RAIB report released on Stafford Junction signal passed at danger incident

Posted: 18 June 2024 | | No comments yet

RAIB releases report on a Freightliner locomotive test run passing a red signal at Stafford Junction, prompting calls for improved safety measures and driver training.

RAIB report released on Stafford Junction signal passed at danger incident

Credit: RAIB

The Rail Accident Investigation Branch (RAIB) has released its detailed report on the incident involving a signal passed at danger (SPAD) at Stafford Trent Valley Junction No. 1 on 22 August 2023.

At approximately 16:41 a Freightliner-operated electric locomotive on a test run after undergoing repair work passed a red signal on the approach to Stafford Trent Valley Junction No. 1. The locomotive continued for 740m beyond the signal, ultimately running through points before halting at the junction.

Incident details

The locomotive’s stopping position conflicted with a route set for a southbound train, though fortunately, no trains had been in the immediate vicinity at the time. Just seconds before the incident, a northbound train had safely passed the junction. The locomotive did not foul the line used by the northbound train.

Despite the lack of injuries and the locomotive remaining on the track, the points it ran through sustained some damage. The RAIB’s investigation concluded that the locomotive’s excessive speed approaching the red signal was a primary factor. This speed prevented the locomotive from stopping in time.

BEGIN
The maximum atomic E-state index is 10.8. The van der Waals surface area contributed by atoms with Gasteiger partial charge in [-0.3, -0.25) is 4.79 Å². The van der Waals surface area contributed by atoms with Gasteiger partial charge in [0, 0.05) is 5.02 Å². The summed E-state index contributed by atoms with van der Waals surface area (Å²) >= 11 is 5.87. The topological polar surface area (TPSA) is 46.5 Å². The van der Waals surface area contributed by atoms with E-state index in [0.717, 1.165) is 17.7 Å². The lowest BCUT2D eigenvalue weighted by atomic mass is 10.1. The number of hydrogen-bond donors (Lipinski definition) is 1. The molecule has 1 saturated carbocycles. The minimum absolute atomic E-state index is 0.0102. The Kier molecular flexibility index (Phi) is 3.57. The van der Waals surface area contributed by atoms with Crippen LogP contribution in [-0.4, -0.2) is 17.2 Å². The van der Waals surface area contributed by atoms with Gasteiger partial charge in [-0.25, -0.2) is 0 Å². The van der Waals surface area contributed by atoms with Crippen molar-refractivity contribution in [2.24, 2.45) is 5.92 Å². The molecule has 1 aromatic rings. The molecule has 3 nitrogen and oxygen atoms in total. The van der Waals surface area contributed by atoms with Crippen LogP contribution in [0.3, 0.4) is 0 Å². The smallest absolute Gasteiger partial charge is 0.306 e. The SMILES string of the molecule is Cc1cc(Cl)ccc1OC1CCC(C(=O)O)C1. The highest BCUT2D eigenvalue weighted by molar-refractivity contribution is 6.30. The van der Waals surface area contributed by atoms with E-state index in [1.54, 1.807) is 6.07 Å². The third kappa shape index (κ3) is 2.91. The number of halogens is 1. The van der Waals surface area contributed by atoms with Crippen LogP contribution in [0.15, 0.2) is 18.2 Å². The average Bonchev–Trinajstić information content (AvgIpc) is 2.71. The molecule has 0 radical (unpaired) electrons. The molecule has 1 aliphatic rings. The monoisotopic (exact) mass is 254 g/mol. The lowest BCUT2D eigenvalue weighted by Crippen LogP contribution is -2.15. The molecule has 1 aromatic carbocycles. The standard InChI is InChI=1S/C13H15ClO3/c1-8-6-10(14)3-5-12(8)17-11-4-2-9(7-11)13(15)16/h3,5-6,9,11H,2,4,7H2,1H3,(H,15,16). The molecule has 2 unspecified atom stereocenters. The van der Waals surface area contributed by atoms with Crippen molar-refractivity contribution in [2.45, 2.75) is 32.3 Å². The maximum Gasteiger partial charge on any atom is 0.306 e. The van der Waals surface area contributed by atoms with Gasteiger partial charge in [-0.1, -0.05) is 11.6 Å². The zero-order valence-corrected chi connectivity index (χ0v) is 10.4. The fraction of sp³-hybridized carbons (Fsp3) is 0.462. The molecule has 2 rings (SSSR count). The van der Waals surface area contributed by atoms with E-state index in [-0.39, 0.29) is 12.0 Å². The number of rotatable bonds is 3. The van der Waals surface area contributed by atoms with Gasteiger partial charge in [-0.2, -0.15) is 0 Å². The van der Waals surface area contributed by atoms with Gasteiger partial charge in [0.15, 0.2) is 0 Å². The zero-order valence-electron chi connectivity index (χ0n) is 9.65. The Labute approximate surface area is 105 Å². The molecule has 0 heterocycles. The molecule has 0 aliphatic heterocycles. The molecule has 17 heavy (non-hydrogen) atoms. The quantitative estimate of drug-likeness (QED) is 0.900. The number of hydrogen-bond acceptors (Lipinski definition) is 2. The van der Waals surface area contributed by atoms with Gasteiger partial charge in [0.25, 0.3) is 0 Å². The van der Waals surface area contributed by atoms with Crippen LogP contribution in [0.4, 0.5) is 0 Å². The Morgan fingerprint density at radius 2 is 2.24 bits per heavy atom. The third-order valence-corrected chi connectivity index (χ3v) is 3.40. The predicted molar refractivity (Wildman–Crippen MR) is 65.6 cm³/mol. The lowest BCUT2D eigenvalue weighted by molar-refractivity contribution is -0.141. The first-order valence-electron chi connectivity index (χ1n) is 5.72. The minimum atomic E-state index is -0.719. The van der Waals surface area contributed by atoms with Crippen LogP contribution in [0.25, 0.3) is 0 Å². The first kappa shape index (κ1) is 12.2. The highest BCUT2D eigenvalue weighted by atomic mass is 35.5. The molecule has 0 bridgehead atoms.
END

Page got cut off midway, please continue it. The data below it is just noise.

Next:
Causes identified

The report highlighted that the driver’s attention had been diverted due to a fault in the locomotive, which had previously caused the driver to stop at an earlier signal. The driver, unfamiliar with this specific fault scenario, had been distracted while resolving the issue. It is possible that the previous signal was not clearly visible when the driver restarted the locomotive, further contributing to the oversight.

RAIB found deficiencies in Freightliner’s risk management for test runs and light locomotive operations. The company’s competence management system did not adequately prepare the driver for unexpected, distracting situations.

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Additional findings

The incident had been aggravated by several factors:

  • High acceleration applied after the fault was cleared
  • Locomotive configuration
  • Speeds exceeding those permitted by operating rules.

Furthermore, no automatic safety system intervened to apply the brakes before the driver did so manually.

Recommendations and learning points

RAIB has made two critical recommendations to Freightliner:

  • Review and improve risk assessments and processes for operating light locomotives and test runs to better manage operational risks
  • Enhance training and assessment for drivers to effectively handle abnormal, stressful situations.

Additionally, three learning points have been identified:

  • Strict adherence to locomotive speed rules
  • Importance of route knowledge development and maintenance
  • Proper settings for train protection systems.

This comprehensive investigation underscores the need for improved safety protocols and training to prevent similar incidents in the future.

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